Bridging knowledge gaps through the patient voice

Early in their training, healthcare professionals (HCPs) are taught pattern recognition – the practice of associating signs and symptoms in patients with a disease or condition. Relying heavily on pattern recognition can lead to knowledge gaps around differential diagnosis and treatment. For example, HCPs may be less inclined to associate heart attacks with women, eating disorders with men, and  breast cancer or asthma fatalities with Black women, especially if they have never seen these issues first-hand. 

“Disparities in disease care and outcomes highlight the need for greater representation of diverse populations and experiences in medical education. As leaders in elevating the patient voice, our greatest responsibility is to ensure patients receive the best possible care. Part of that responsibility is unearthing effective methods that improve clinical practice and patient outcomes,” said Sanaz Eftekhari, Vice President for Research at the Asthma and Allergy Foundation of America.

One method of representation that has proven to do so is the inclusion of the patient’s voice in continuing medical education (CME). The patient voice is the presence of the patients’ lived experiences, values, and preferences in medical education, often in the form of video testimonials.

Humanizing CME – A cultural change

The purpose of CME is to facilitate life-long learning among physicians so that their practices reflect the best medical care for their patients. Built around data, trends, research, and case studies, CME activities can inadvertently perpetuate the practice of pattern recognition. The inclusion of the patient voice can transform a CME activity by humanizing the data and research, while putting a name, face, and voice behind the disease. It often leads to an eye-opening experience for HCPs, giving them valuable insight about early and persistent symptoms, successful and unsuccessful treatments, overcoming communication barriers, and closing knowledge gaps.

The patient voice is a proven method to increase HCP engagement. CME activities that include the patient voice average 40% higher time in session compared to CME activities without the patient voice[1].

“One of the greatest drivers behind choosing a career in healthcare is the desire to make a difference in patients’ lives, so it should be no surprise that HCPs become more engaged in CME content when the patient voice is included, providing an integrative learning experience,” said Tariqa Ackbarali, MS, PhD(c), Senior Medical Director of Patient Education at PlatformQ Health. Putting purpose behind the science proves to be an effective method to educate HCPs about topics they traditionally are not exposed to, sparking an immediate desire to carry the patient’s voice through the continuum of care.

“Embedding the patient voice in CME is the start of a critical cultural change in healthcare. Every patient is different and requires a unique approach to care, the value of the patient voice goes beyond simple acknowledgement and provides an opportunity to recognize and address systemic challenges and barriers for patients. This transformative educational experience appeals to the HCP who is attuned to the patient experience and committed to providing quality care that meets the expectations of their current and future patients,” continued Ackbarali.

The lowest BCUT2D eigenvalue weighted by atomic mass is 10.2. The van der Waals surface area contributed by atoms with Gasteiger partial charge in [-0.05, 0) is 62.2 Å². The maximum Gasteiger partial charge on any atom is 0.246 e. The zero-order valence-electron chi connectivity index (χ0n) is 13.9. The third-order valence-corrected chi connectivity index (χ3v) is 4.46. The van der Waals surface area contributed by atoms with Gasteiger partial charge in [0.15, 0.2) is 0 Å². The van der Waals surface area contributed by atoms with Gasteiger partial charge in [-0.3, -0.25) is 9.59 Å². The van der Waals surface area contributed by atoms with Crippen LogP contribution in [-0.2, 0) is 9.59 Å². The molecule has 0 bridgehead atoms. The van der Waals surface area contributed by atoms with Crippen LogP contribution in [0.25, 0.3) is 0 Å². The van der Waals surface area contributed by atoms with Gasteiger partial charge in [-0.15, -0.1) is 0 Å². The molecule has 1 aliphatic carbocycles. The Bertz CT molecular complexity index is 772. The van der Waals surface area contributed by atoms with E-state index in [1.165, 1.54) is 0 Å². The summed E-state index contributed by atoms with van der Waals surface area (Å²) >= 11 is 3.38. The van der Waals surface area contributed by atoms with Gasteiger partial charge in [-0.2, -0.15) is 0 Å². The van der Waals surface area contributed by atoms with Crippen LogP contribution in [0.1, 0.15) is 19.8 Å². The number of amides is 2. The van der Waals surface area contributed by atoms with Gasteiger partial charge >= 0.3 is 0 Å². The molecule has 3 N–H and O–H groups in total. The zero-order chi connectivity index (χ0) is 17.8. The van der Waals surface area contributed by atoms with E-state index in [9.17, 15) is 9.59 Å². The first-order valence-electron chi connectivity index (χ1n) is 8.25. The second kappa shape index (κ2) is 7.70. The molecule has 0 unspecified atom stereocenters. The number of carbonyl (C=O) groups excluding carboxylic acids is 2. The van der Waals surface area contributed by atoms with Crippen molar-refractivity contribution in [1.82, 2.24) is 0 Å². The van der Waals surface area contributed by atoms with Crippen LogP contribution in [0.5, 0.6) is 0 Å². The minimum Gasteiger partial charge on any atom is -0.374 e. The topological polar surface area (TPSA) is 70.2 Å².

Understanding social determinants of health through the patient’s perspective

The patient’s voice is a key opportunity to address social determinants of health. “There is no better way to improve cultural competence among HCPs than listening to the lived experiences of patients from diverse backgrounds,” said Matthew S. Davids, MD, MMSc, Director of Clinical Research in the Division of Lymphoma at Dana-Farber Cancer Institute and Associate Professor of Medicine at Harvard Medical School. “But including the patient voice in CME is not enough to initiate change in practice; the faculty and experts leading the activity need to amplify the importance of the patient’s testimonial and provide attendees with actionable takeaways to implement in their practice,” continued Davids.

In doing so, HCPs can leave a CME activity armed with the tools and confidence they need to better treat and communicate with their patients of any background, in addition to educating their fellow healthcare teammates to do the same.

“A patient-centered approach to clinical practice has quickly become the standard in healthcare and achieving it must involve a careful evaluation of the patient voice, both qualitatively and quantitatively.” said Amanda Peltier, MD, MS, Associate Professor of Neurology and Medicine and Chief of the Neuromuscular Division at Vanderbilt University Medical Center. “The data and knowledge obtained from the patient voice should be used to identify gaps in knowledge that can be addressed in future CME initiatives, creating a continuous feedback loop that improves care,” continued Peltier. 

The trajectory of the patient voice will continue to hold importance in healthcare as knowledge gaps are closed, communication barriers are broken down, and health outcomes improve steadily. 


[1] Percentage compares the average time in session of all PlatformQ Health CME programs (without a patient voice) in 2019 to PlatformQ Health CME programs with patient voice in 2020. 

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